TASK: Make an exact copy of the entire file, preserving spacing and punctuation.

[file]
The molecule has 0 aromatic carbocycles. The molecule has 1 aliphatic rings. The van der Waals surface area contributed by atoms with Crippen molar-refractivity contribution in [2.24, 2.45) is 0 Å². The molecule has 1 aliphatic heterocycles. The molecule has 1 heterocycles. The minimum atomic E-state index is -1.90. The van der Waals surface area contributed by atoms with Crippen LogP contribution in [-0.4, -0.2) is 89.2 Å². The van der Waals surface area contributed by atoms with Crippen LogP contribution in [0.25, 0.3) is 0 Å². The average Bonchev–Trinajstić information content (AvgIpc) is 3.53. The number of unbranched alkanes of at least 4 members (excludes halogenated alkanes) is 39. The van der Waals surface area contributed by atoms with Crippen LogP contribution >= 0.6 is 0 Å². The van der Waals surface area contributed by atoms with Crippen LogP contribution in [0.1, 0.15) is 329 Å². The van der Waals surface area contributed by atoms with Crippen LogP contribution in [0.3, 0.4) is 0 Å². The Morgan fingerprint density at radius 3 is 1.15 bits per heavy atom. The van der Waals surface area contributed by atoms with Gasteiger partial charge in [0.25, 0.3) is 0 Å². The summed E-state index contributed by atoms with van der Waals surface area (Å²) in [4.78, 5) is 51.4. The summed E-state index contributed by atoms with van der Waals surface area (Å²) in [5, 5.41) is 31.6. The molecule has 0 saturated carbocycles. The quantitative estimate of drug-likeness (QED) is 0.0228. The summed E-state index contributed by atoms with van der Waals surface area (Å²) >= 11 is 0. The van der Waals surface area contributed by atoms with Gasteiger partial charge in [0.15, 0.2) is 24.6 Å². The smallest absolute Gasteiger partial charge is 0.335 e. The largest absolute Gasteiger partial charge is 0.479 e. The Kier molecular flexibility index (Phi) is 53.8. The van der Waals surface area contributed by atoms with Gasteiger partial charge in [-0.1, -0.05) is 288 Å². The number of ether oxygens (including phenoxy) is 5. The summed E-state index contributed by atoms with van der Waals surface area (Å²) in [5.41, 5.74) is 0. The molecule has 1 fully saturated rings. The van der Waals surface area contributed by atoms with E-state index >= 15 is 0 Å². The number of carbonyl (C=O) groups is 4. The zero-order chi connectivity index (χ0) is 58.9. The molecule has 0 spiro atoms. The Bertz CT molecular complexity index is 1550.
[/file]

The molecule has 0 aromatic carbocycles. The molecule has 1 aliphatic rings. The van der Waals surface area contributed by atoms with Crippen molar-refractivity contribution in [2.24, 2.45) is 0 Å². The molecule has 1 aliphatic heterocycles. The molecule has 1 heterocycles. The minimum atomic E-state index is -1.90. The van der Waals surface area contributed by atoms with Crippen LogP contribution in [-0.4, -0.2) is 89.2 Å². The van der Waals surface area contributed by atoms with Crippen LogP contribution in [0.25, 0.3) is 0 Å². The average Bonchev–Trinajstić information content (AvgIpc) is 3.53. The number of unbranched alkanes of at least 4 members (excludes halogenated alkanes) is 39. The van der Waals surface area contributed by atoms with Crippen LogP contribution >= 0.6 is 0 Å². The van der Waals surface area contributed by atoms with Crippen LogP contribution in [0.1, 0.15) is 329 Å². The van der Waals surface area contributed by atoms with Crippen LogP contribution in [0.3, 0.4) is 0 Å². The Morgan fingerprint density at radius 3 is 1.15 bits per heavy atom. The van der Waals surface area contributed by atoms with Gasteiger partial charge in [0.25, 0.3) is 0 Å². The summed E-state index contributed by atoms with van der Waals surface area (Å²) in [4.78, 5) is 51.4. The summed E-state index contributed by atoms with van der Waals surface area (Å²) in [5, 5.41) is 31.6. The molecule has 0 saturated carbocycles. The quantitative estimate of drug-likeness (QED) is 0.0228. The summed E-state index contributed by atoms with van der Waals surface area (Å²) >= 11 is 0. The van der Waals surface area contributed by atoms with Gasteiger partial charge in [0.15, 0.2) is 24.6 Å². The smallest absolute Gasteiger partial charge is 0.335 e. The largest absolute Gasteiger partial charge is 0.479 e. The Kier molecular flexibility index (Phi) is 53.8. The van der Waals surface area contributed by atoms with Gasteiger partial charge in [-0.1, -0.05) is 288 Å². The number of ether oxygens (including phenoxy) is 5. The summed E-state index contributed by atoms with van der Waals surface area (Å²) in [5.41, 5.74) is 0. The molecule has 1 fully saturated rings. The van der Waals surface area contributed by atoms with E-state index >= 15 is 0 Å². The number of carbonyl (C=O) groups is 4. The zero-order chi connectivity index (χ0) is 58.9. The molecule has 0 spiro atoms. The Bertz CT molecular complexity index is 1550.